PBK/TOPK enhances aggressive phenotype in prostate cancer via β-catenin-TCF/LEF-mediated matrix metalloproteinases production and invasion
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Joshua D. Brown-Clay1, Deepika N. Shenoy1, Olga Timofeeva2, Bhaskar V. Kallakury3, Asit K. Nandi4 and Partha P. Banerjee1
1 Department of Biochemistry and Molecular and Cellular Biology, Georgetown University Medical Center, Washington, DC, USA
2 Departments of Oncology and Radiation Medicine, Lombardi Comprehensive Cancer Center, Georgetown University Medical Center, Washington, DC, USA
3 Department of Pathology, Georgetown University Medical Center, Washington, DC, USA
4 Current address: Cockeysville, Maryland
Partha P. Banerjee, email:
Keywords: PBK/TOPK, prostate cancer, metastasis, cell invasion
Received: January 14, 2015 Accepted: March 11, 2015 Published: March 30, 2015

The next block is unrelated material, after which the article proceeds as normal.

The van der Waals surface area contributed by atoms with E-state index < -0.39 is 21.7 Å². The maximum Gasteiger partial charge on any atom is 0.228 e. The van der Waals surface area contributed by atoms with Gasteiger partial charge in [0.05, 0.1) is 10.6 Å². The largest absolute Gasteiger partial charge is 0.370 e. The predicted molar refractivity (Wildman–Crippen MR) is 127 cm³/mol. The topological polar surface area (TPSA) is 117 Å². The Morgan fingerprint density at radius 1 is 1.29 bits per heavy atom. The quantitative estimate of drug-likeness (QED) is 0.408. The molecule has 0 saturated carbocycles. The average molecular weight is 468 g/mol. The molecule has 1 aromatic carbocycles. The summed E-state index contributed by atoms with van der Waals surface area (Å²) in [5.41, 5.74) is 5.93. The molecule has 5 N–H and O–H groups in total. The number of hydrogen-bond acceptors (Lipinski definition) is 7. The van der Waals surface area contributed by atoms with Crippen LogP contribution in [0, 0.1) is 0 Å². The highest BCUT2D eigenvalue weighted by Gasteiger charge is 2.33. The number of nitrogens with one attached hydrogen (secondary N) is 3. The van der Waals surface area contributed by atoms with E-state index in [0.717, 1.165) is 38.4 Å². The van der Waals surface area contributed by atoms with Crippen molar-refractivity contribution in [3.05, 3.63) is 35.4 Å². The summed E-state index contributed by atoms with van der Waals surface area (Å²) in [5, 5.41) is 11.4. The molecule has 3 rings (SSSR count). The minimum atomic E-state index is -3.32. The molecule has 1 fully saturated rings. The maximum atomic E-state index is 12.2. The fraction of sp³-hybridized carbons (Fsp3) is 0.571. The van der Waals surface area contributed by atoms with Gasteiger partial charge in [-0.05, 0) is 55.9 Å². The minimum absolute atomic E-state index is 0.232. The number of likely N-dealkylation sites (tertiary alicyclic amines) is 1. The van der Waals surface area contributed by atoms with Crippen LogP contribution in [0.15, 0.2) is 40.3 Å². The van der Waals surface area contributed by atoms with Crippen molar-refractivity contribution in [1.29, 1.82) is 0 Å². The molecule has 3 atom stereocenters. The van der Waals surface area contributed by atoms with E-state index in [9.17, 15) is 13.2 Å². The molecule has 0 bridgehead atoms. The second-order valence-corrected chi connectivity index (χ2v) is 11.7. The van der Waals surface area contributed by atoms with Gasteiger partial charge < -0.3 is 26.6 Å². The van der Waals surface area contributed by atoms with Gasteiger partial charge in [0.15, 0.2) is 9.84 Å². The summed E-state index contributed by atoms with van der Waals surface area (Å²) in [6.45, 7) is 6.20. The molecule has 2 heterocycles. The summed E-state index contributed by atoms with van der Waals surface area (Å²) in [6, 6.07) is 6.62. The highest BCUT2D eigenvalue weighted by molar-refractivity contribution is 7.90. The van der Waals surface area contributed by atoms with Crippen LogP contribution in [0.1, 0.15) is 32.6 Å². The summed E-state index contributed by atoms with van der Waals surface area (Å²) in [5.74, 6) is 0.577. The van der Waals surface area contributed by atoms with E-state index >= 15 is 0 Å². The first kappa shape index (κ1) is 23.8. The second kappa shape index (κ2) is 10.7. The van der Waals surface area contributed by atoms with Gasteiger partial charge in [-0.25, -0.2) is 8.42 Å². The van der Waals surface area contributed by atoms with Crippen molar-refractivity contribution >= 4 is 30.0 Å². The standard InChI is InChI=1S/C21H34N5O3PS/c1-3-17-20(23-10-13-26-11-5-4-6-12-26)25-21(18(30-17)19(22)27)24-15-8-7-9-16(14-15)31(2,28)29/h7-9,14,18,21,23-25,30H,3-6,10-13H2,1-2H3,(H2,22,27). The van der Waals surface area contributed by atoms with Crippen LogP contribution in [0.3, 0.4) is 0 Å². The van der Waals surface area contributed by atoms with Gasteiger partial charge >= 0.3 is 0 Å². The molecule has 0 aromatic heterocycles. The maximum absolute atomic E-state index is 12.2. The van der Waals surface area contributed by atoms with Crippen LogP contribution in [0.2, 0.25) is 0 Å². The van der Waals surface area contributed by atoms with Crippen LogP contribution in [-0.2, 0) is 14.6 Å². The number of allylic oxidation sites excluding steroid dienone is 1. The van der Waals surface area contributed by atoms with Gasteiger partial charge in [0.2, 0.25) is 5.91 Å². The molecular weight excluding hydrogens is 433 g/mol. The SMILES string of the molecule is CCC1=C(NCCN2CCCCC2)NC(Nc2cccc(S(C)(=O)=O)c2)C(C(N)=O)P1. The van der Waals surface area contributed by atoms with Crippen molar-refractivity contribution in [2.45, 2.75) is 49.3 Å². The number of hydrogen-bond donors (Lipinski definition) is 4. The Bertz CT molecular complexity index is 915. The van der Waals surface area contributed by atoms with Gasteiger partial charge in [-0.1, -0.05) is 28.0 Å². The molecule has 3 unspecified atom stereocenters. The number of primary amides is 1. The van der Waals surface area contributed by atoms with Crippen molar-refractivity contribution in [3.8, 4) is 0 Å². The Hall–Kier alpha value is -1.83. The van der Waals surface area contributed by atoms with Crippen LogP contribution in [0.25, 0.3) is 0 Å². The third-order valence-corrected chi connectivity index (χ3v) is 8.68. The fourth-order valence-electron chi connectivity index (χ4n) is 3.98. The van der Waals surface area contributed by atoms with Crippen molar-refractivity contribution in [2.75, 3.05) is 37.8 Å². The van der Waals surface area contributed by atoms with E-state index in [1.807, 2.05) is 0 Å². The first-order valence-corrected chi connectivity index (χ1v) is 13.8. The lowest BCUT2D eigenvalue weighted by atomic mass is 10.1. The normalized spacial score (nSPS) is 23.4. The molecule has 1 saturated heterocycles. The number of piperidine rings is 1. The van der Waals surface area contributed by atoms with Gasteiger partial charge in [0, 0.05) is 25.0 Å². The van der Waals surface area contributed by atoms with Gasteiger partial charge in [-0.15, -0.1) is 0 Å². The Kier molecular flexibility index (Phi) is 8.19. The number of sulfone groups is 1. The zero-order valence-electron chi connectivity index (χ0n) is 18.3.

A Current challenge in prostate cancer treatment is how to differentiate aggressive disease from indolent prostate cancer. There is an urgent need to identify markers that would accurately distinguish indolent prostate cancer from aggressive disease. The aim of this study was to evaluate the role of PDZ Domain-binding kinase (PBK) in prostate cancer and to determine if PBK expression enhances aggressiveness in prostate cancer. Using archival tissue samples, gain-of-function and loss-of-function studies, we show that PBK expression is up-regulated in prostate cancer, and its expression level is commensurate with invasiveness. Modulation of PBK expression and function causally regulates the invasive ability of prostate cancer cells. Production of matrix metalloproteinases-2 and -9, which are key players in metastatic invasion, is up-regulated, and the promoters of these genes are transcriptionally activated by PBK via increased β-catenin-TCF/LEF signaling. Prostate cancer tissue specimens show that PBK’s expression correlates with aggressive disease and distant metastasis in bone, lymph node and abdomen. Our in vitro and in situ data are in agreement that PBK could be a prognostic biomarker for prostate cancer that would discriminate aggressive prostate cancer from indolent disease, and is a potential target for the therapeutic intervention of aggressive prostate cancer in men.
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